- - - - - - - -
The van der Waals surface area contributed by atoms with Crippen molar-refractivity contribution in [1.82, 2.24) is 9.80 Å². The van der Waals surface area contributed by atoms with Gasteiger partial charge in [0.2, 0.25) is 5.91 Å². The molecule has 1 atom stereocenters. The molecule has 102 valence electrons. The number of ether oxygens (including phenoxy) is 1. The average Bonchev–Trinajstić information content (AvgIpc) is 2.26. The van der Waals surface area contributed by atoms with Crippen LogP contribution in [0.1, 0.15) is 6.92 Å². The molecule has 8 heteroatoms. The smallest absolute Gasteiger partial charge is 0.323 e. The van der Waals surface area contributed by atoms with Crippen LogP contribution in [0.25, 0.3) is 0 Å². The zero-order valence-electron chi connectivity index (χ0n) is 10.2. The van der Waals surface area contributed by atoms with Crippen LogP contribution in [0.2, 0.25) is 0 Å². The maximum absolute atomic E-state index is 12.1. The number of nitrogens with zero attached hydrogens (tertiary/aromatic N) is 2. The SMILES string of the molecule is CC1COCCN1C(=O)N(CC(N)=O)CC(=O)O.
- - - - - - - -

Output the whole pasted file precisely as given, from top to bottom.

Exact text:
The van der Waals surface area contributed by atoms with Crippen molar-refractivity contribution in [1.82, 2.24) is 9.80 Å². The van der Waals surface area contributed by atoms with Gasteiger partial charge in [0.2, 0.25) is 5.91 Å². The molecule has 1 atom stereocenters. The molecule has 102 valence electrons. The number of ether oxygens (including phenoxy) is 1. The average Bonchev–Trinajstić information content (AvgIpc) is 2.26. The van der Waals surface area contributed by atoms with Crippen LogP contribution in [0.1, 0.15) is 6.92 Å². The molecule has 8 heteroatoms. The smallest absolute Gasteiger partial charge is 0.323 e. The van der Waals surface area contributed by atoms with Crippen LogP contribution in [0.25, 0.3) is 0 Å². The zero-order valence-electron chi connectivity index (χ0n) is 10.2. The van der Waals surface area contributed by atoms with Crippen LogP contribution in [0.2, 0.25) is 0 Å². The maximum absolute atomic E-state index is 12.1. The number of nitrogens with zero attached hydrogens (tertiary/aromatic N) is 2. The SMILES string of the molecule is CC1COCCN1C(=O)N(CC(N)=O)CC(=O)O.